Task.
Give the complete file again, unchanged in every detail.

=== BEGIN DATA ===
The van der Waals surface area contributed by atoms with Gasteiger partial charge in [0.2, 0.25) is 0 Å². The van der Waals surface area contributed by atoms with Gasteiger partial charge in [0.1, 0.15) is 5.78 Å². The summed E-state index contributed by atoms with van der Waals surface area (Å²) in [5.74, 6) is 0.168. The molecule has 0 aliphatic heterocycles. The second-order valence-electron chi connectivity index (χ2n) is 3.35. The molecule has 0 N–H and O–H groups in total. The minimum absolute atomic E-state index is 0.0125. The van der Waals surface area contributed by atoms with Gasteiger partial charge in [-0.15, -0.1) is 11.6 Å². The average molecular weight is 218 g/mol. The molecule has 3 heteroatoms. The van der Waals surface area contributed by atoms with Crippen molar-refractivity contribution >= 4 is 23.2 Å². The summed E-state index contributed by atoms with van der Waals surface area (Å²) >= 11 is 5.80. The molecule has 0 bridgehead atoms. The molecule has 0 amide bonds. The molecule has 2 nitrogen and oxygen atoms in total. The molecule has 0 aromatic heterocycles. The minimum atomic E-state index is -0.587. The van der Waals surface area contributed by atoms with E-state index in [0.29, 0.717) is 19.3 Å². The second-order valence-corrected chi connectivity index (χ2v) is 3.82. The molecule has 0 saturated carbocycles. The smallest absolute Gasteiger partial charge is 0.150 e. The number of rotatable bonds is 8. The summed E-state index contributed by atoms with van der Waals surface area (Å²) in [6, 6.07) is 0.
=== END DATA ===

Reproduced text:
The van der Waals surface area contributed by atoms with Gasteiger partial charge in [0.2, 0.25) is 0 Å². The van der Waals surface area contributed by atoms with Gasteiger partial charge in [0.1, 0.15) is 5.78 Å². The summed E-state index contributed by atoms with van der Waals surface area (Å²) in [5.74, 6) is 0.168. The molecule has 0 aliphatic heterocycles. The second-order valence-electron chi connectivity index (χ2n) is 3.35. The molecule has 0 N–H and O–H groups in total. The minimum absolute atomic E-state index is 0.0125. The van der Waals surface area contributed by atoms with Gasteiger partial charge in [-0.15, -0.1) is 11.6 Å². The average molecular weight is 218 g/mol. The molecule has 3 heteroatoms. The van der Waals surface area contributed by atoms with Crippen molar-refractivity contribution >= 4 is 23.2 Å². The summed E-state index contributed by atoms with van der Waals surface area (Å²) >= 11 is 5.80. The molecule has 0 bridgehead atoms. The molecule has 0 amide bonds. The molecule has 2 nitrogen and oxygen atoms in total. The molecule has 0 aromatic heterocycles. The minimum atomic E-state index is -0.587. The van der Waals surface area contributed by atoms with E-state index in [0.29, 0.717) is 19.3 Å². The second-order valence-corrected chi connectivity index (χ2v) is 3.82. The molecule has 0 saturated carbocycles. The smallest absolute Gasteiger partial charge is 0.150 e. The number of rotatable bonds is 8. The summed E-state index contributed by atoms with van der Waals surface area (Å²) in [6, 6.07) is 0.